Salt pannes and pools

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Salt marsh showing salt pannes and pools during low tide, mean low tide, high tide and very high tide (spring tide).

Salt pannes and pools are water retaining depressions located within salt and brackish marshes. Pools tend to retain water during the summer months between high tides, whereas pannes generally do not. Salt pannes generally start when a mat of organic debris (known as wrack) is deposited upon existing vegetation, killing it. This creates a slight depression in the surrounding vegetation which retains water for varying periods of time. Upon successive cycles of inundation and evaporation the panne develops an increased salinity greater than that of the larger body of water. This increased salinity dictates the type of flora and fauna able to grow within the panne. Salt pools are also secondary formations, though the exact mechanism(s) of formation are not well understood; some have predicted they will increase in size and abundance in the future due to rising sea levels.

Salt pannes and pools are unique microhabitats dominated by various species of halophytes, benthic plants and varying estuarine marine life that vary considerably in composition due to a variety of factors:

  • Substrate type: affects the ability of the depression to hold water.
  • Depth and diameter: affect water temperature and evaporation rate in the depression. A shallow and wide pool will evaporate at a greater rate than a pool of the same volume of water which is deeper and has a smaller surface area. Evaporation rate also affects salinity, the higher the evaporation rate the higher the salinity, with rates as high as a third greater than ocean water.
  • Location within the intertidal zone, whether high marsh or low marsh and distance from the mean low tide mark which affects the length and duration of inundation until the depression is subject to evaporation as well as length of time until the rising tide replenishes the water volume.

These factors affect the types of species which can survive within the various types of salt pannes and pools.

Variants of salt pannes and pools:

Low salt marsh

Salt marsh showing smooth cordgrass Spartina alterniflora, a dominant species of halophyte in the intertidal zone, and egrets feeding in a tidal pool.
  • Low salt marsh panne

Usually devoid of vegetation, that may be present include smooth cordgrass (Spartina alterniflora), marine algae such as knotted wrack (Ascophyllum nodosum) and rockweeds (Fucus spp.). The substrate is typically soft, silty mud.

High salt marsh

  • Arrow-grass (forb) panne

Briefly flooded, very shallow with a moderate amount of vegetation usually dominated by arrow-grass (Triglochin maritimum), with the deeper sections possibly remaining unvegetated.

  • Smooth cord-grass (short form) panne

Shallow anaerobic depressions with poor drainage, poor water quality due to low nutrient levels and high concentrations of sulfides and similar compounds which inhibit plant growth. Short form (6-12" tall) smooth cord-grass (Spartina alterniflora) is the dominant plant species. Typically found on the high salt marsh, but can occasionally be found on the upper margins of low salt marsh.

Salt marsh mosquito panne

Mummichogs, (Fundulus heteroclitus), found in deepwater pools

Minimal vegetation often found on the upper half of the high salt marsh. It is typically deeper than forb and smooth cord-grass pannes. Usually flooded by the higher of the two spring tides, retains water for 2–3 weeks later until drying out. The female eastern salt marsh mosquito (Aedes sollicitans) lays eggs on the exposed surface. The eggs lay dormant until the next time the panne floods.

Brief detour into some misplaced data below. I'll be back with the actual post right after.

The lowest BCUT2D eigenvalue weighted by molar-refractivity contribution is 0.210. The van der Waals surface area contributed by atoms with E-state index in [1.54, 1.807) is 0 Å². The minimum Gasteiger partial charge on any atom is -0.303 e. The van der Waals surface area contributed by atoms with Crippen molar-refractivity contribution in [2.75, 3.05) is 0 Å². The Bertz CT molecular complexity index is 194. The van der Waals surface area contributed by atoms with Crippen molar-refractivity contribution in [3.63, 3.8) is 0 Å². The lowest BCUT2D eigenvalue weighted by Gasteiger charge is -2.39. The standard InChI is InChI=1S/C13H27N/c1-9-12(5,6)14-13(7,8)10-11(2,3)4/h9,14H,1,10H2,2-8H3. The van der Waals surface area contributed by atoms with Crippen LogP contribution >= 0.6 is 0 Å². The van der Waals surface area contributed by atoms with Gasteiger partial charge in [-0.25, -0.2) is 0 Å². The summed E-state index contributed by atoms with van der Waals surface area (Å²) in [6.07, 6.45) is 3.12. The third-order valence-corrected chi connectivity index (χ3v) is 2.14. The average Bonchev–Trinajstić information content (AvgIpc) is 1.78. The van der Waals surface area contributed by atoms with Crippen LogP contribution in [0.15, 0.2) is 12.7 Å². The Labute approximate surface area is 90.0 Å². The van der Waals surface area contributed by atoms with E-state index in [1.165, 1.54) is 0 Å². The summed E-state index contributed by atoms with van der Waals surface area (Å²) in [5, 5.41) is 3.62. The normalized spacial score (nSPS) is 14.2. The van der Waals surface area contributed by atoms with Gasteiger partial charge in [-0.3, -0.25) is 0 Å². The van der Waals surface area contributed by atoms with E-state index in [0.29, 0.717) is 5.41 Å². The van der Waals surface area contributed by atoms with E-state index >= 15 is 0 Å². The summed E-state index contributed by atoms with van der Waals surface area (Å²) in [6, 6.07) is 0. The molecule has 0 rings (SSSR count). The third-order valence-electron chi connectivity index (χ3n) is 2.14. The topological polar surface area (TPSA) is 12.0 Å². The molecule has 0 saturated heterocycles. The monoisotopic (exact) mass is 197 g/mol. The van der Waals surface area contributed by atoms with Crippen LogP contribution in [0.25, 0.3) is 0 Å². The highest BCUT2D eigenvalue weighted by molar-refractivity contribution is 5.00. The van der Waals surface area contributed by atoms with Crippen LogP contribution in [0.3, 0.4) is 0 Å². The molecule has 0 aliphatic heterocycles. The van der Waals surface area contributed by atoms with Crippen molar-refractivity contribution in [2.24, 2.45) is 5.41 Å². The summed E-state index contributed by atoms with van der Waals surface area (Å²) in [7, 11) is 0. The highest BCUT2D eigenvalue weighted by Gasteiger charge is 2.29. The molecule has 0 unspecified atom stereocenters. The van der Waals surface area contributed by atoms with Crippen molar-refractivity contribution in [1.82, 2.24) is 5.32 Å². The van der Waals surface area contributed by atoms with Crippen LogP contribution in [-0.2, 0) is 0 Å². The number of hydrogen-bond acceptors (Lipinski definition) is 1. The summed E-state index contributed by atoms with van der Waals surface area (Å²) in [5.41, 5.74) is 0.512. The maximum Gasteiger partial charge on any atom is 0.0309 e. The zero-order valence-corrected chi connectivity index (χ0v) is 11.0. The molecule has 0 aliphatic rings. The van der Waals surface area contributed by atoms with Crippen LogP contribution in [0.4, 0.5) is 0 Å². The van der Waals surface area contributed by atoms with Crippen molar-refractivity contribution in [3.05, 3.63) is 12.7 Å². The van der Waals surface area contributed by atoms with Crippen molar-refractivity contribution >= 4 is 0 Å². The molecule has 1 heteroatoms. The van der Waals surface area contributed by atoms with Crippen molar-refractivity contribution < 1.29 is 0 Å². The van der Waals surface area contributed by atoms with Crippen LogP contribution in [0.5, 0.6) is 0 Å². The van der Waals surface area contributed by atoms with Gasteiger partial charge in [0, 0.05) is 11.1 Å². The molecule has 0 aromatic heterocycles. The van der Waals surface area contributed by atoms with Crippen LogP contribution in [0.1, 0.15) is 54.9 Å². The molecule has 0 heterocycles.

Widgeon grass (Ruppia maritima) - marsh minnow deepwater pool. Pools on the high salt marsh that are semi-permanently and permanently flooded. They are able to sustain populations of sheephead minnow (Cyprinodon variegatus variegatus), mummichog (Fundulus heteroclitus) and other species of small fish which may become trapped in the pools and benthic species of vegetation. Occasionally can be found at the upper edge of the low salt marsh.

Brackish water marsh[edit]

Salt marsh showing salt pannes and ponds, spartina alternifolia and invasive phragmites communis in foreground.

Brackish marsh panne variants occur in brackish marshes (short graminoid variant), one of the native dominant species is spike grass (Distichlis spicata), some brackish marsh pannes are dominated by the narrow-leaved cattail (Typha angustifolia) an invasive exotic species.

  • Mixed graminoid - forb panne

Shallow depressions flooded for only for a brief time and are characterized by a variable mix of graminoids and forbs. Frequent herbs include three-square rush (Scirpus pungens), stout bulrush (S. robustus), arrow-grass, marsh creeping bent-grass (Agrostis stolonifera), salt-loving spike-rush (Eleocharis halophila). Growing with less frequency are red fescue (Festuca rubra), New York aster (Symphyotrichum novi-belgii) silverweed, saltmeadow cordgrass (Spartina patens), and salt marsh rush.

  • Sparsely vegetated panne

Saturated, mud dominated pannes are occasionally found in the transition zone next to forested uplands where they are shaded by overhanging tree branches thus inhibiting evaporation. This is the preferred habitat for the uncommon seaside crowfoot (Ranunculus cymbalaria), where prostrate colonies may form small patches over the soil surface. Other graminoids and forbs scattered across the mud, or more often around the panne edge, include Virginia wild rye (Elymus virginicus), chaffy salt sedge (Carex paleacea) seaside goldenrod (Solidago sempervirens), marsh creeping bent grass, New York aster and smooth cordgrass.[1][2]